A tissue bag is inserted within the peritoneal cavity through an incision in the abdominal wall or vagina.

In one case the bag with one or more openings is placed within the abdomen. Excised tissue is placed within the opening of a deflated bag. One or more openings of the bag are withdrawn outside the abdomen and the bag is inflated. Instruments including laparoscopic visualization are placed within the inflated bag that remains within the peritoneal cavity. The tissue retained within the bag is morcellated/crushed/reduced and removed. The bag is deflated and removed with residual tissue/blood/fluids inside. A major advantage is that the tissue to be removed is retained in the bag which prevents potentially harmful material such as cancerous cells from being released in the body cavity.

Referring to the drawings, and initially to FIGS. 1 and 2 thereof, there is illustrated an apparatus for use in laparoscopic surgery comprising a bag 1 having an opening 2 to receive tissue and a ring element 3 extending around the opening 2. The bag is inflatable.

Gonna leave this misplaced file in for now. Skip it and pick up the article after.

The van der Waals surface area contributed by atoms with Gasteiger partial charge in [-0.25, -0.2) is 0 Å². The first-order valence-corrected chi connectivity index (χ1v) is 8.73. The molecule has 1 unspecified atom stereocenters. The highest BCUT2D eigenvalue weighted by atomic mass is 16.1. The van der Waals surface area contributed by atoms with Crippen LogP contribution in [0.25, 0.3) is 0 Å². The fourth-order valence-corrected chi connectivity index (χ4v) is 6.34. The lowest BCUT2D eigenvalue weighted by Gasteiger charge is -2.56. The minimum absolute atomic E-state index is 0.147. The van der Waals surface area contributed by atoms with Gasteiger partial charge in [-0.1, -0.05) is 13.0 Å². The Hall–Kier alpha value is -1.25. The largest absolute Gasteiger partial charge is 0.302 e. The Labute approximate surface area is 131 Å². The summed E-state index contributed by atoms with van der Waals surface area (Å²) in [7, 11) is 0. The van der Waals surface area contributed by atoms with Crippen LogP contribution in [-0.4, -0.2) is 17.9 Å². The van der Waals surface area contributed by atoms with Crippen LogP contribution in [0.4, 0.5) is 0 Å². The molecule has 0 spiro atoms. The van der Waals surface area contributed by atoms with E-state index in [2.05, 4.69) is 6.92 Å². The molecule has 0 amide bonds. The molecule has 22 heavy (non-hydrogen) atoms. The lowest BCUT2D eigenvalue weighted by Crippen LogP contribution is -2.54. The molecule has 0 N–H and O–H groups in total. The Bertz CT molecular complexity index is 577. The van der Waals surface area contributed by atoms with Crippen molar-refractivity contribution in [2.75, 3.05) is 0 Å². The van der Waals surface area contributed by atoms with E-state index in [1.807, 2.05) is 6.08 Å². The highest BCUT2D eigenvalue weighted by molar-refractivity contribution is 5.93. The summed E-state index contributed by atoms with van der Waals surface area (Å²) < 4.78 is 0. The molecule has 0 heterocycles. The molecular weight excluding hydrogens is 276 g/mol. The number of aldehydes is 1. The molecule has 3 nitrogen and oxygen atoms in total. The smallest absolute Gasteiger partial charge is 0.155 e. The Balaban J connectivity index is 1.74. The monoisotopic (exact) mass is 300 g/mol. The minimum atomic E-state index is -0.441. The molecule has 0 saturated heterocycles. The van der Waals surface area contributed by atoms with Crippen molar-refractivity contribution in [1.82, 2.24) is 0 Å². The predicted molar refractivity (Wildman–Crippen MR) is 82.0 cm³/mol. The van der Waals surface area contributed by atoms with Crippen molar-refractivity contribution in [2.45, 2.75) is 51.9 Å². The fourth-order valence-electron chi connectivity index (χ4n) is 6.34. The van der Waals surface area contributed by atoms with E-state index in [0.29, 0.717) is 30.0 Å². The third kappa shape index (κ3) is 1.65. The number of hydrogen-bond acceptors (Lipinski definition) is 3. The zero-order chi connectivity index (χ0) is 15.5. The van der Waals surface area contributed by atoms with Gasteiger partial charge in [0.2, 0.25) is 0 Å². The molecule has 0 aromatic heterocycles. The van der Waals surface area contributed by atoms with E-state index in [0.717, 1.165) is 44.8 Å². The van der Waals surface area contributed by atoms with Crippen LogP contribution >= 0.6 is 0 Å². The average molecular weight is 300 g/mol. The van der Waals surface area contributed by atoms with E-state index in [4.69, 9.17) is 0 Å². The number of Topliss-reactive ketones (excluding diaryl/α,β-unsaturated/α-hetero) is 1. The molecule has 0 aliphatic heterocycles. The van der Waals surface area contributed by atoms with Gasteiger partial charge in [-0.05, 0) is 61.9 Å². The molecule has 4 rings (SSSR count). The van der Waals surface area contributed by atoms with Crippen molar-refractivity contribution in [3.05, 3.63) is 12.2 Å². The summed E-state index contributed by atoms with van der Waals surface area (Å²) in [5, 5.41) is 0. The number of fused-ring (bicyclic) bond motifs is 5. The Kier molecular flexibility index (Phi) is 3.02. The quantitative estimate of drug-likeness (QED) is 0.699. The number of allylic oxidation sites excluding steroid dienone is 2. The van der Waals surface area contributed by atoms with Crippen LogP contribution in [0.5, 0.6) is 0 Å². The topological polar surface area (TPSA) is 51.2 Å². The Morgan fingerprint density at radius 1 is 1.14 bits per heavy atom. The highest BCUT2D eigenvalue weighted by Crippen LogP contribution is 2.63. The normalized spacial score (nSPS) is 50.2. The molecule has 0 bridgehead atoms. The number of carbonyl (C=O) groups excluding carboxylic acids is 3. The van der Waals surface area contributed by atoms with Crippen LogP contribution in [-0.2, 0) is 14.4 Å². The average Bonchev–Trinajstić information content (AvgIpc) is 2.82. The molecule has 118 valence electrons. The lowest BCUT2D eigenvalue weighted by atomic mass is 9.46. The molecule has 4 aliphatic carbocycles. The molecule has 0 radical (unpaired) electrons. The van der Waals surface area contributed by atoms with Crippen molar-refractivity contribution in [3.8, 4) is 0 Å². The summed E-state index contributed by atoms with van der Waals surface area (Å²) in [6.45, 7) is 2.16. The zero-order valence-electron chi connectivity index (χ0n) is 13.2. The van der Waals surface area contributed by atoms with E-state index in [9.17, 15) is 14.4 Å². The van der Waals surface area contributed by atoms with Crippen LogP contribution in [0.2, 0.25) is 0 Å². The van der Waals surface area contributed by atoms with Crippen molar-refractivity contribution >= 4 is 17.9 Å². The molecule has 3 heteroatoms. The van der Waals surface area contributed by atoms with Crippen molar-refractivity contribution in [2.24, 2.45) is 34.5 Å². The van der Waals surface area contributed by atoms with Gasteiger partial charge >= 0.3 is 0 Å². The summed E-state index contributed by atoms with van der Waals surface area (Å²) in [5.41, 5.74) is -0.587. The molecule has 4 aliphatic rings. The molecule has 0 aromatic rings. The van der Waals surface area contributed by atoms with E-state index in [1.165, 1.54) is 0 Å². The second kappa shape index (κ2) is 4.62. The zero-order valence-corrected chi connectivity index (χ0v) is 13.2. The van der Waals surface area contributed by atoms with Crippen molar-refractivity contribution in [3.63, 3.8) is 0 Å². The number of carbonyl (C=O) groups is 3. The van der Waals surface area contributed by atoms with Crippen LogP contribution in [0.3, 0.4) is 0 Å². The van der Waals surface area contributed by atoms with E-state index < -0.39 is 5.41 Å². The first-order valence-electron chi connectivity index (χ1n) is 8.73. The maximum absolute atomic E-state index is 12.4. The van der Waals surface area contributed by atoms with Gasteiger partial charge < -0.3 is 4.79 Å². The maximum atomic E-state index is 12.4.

Referring to FIGS. 3 to 5, there is illustrated another bag device according to the invention which is similar to the bag device of FIGS. 1 and 2 and like parts are assigned the same reference numerals. In this case the bag has a necked region 5 to reduce the amount of material near the ring 3. This facilitates attachment of the bag to an external element.

The bag device 1 is suitable for use during laparoscopic surgery to facilitate procedures on tissue in an insufflated cavity while maintaining pneumoperitoneum.

The bag device 1 may be mounted to a retractor. One such retractor comprises a distal anchoring ring 10, a retractor member such as a sleeve 11, and a proximal ring assembly 12.